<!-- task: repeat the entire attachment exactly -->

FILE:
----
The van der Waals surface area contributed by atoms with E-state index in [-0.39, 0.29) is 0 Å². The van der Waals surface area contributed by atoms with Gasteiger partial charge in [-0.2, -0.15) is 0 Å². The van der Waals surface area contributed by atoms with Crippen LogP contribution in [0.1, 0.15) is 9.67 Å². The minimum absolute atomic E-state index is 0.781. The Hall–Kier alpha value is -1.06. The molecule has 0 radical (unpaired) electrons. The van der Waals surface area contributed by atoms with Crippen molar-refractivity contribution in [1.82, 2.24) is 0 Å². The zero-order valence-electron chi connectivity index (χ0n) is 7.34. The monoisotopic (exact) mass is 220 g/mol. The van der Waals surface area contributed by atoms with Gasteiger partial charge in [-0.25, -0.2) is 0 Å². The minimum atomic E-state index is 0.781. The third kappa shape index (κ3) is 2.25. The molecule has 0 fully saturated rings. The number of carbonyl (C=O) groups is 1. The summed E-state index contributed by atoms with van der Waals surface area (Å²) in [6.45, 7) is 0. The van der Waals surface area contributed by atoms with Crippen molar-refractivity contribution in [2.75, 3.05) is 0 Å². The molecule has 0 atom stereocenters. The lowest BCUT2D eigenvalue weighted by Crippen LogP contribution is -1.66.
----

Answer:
The van der Waals surface area contributed by atoms with E-state index in [-0.39, 0.29) is 0 Å². The van der Waals surface area contributed by atoms with Gasteiger partial charge in [-0.2, -0.15) is 0 Å². The van der Waals surface area contributed by atoms with Crippen LogP contribution in [0.1, 0.15) is 9.67 Å². The minimum absolute atomic E-state index is 0.781. The Hall–Kier alpha value is -1.06. The molecule has 0 radical (unpaired) electrons. The van der Waals surface area contributed by atoms with Crippen molar-refractivity contribution in [1.82, 2.24) is 0 Å². The zero-order valence-electron chi connectivity index (χ0n) is 7.34. The monoisotopic (exact) mass is 220 g/mol. The van der Waals surface area contributed by atoms with Gasteiger partial charge in [-0.25, -0.2) is 0 Å². The minimum atomic E-state index is 0.781. The third kappa shape index (κ3) is 2.25. The molecule has 0 fully saturated rings. The number of carbonyl (C=O) groups is 1. The summed E-state index contributed by atoms with van der Waals surface area (Å²) in [6.45, 7) is 0. The van der Waals surface area contributed by atoms with Crippen molar-refractivity contribution in [2.75, 3.05) is 0 Å². The molecule has 0 atom stereocenters. The lowest BCUT2D eigenvalue weighted by Crippen LogP contribution is -1.66.